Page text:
Sunday, 22 November 2009

Machinefabriek - Manchester (2005)

Although Machinefabriek has been putting some of the most interesting sounds for years already, he only really started getting wider attention from 2008 onwards. Previously primarily self-releasing his recordings, Rutger Zuydervelt has started branching out since then, and has released on labels such as Digitalis, 12k and Korm, in addition to having contributed to the prestigious Mort Aux Vaches series. However, Zuydervelt was already brilliant in those earlier days, in my opinion at least; his earliest output was noisy, primarily (a collaboration with Fever Spoor; discs like Piepshow (Beepshow), Hieperdepiep (Beep Beep Hooray) and Hiss Panic), but newer work would sound increasingly more idiosyncratic and intriguing.

Manchester is a 2005 disc which was self-released on a 3" CDr with very pretty (the only suitable word) artwork to suit the sounds on the discs; the aesthetics of Machinefabriek had since the earliest discs evolved into something often referred to as "gruizig and prettig" (grainy/fuzzy and pleasant, more or less). Grainy electronics embedded in a world of wonder; an appreciation for the littlest thing and a love for the curious among the common. Manchester is largely inspired by a trip to Manchester Zuydervelt undertook just prior to recording; titles refer to people, places (Ryan, Mosey, Bye Bye Bradford), while the songs themselves likewise draw from impressions, encounters (we hear some field recordings; a street musician). The sounds are varied, with the tracks ranging from abstract reverby sound experiments (Curb) to small songs (Ryan). As varied as the disc is, however, all songs share a common aesthetic (grainy and pleasant), while the flow and cohesion Zuydervelt manages to achieve, well, it's quite remarkable. A beautiful little disc which seems to express so many things all at once - a sense of wonder, a touch of melancholy, a grain of hope. Highly recommended.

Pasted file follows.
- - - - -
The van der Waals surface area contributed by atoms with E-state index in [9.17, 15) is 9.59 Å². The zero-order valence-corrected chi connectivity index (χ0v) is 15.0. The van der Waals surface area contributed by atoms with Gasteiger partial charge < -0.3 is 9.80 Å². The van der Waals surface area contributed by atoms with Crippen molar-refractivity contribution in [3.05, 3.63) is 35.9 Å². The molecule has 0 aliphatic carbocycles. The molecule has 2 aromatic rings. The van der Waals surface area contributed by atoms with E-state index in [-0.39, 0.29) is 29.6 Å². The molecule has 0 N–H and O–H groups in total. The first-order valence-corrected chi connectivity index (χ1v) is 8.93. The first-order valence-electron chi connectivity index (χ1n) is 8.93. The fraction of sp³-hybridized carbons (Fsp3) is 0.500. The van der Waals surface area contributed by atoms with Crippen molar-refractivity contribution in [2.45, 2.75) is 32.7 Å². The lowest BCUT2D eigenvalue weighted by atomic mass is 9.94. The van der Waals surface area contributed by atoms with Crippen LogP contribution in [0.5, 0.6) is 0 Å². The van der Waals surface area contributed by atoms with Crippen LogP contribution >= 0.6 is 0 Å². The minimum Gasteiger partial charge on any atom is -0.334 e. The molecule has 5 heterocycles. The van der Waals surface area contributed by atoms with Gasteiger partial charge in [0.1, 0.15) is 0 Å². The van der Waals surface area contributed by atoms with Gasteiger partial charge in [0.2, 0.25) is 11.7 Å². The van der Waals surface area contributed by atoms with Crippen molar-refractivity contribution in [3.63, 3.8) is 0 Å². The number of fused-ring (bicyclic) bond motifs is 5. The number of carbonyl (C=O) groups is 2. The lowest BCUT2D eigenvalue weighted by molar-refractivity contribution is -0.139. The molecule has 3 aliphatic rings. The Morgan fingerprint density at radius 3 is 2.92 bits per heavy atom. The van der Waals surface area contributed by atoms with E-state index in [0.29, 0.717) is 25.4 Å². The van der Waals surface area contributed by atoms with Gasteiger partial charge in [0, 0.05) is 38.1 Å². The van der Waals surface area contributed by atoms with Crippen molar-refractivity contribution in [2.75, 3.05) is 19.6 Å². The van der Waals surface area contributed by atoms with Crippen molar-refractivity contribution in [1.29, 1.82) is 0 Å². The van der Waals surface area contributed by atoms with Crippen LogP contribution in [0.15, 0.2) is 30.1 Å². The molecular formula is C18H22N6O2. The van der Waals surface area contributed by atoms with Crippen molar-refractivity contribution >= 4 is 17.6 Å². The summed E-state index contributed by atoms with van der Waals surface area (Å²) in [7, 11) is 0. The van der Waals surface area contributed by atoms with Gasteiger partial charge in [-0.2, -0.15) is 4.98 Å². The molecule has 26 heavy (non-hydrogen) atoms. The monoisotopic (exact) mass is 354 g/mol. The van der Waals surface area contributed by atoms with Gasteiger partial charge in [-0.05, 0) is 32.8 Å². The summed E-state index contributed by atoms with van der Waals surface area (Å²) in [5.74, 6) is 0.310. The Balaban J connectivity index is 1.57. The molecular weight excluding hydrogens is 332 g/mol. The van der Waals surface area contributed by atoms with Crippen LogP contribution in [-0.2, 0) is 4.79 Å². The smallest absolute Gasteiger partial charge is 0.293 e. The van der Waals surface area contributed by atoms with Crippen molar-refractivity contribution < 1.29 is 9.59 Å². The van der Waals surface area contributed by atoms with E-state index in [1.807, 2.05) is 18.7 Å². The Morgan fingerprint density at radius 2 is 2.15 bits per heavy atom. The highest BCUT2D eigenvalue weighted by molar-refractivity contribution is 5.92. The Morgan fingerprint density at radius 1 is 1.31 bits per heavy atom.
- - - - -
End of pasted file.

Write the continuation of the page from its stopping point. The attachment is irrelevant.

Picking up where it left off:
Very much OOP, unfortunately, though Boomkat offers MP3s of the thing for sale (well, really now...). You'd probably have to shell out for a physical copy (there's one for sale over at Discogs for 25 British pounds at the moment), so just enjoy this digital version instead.


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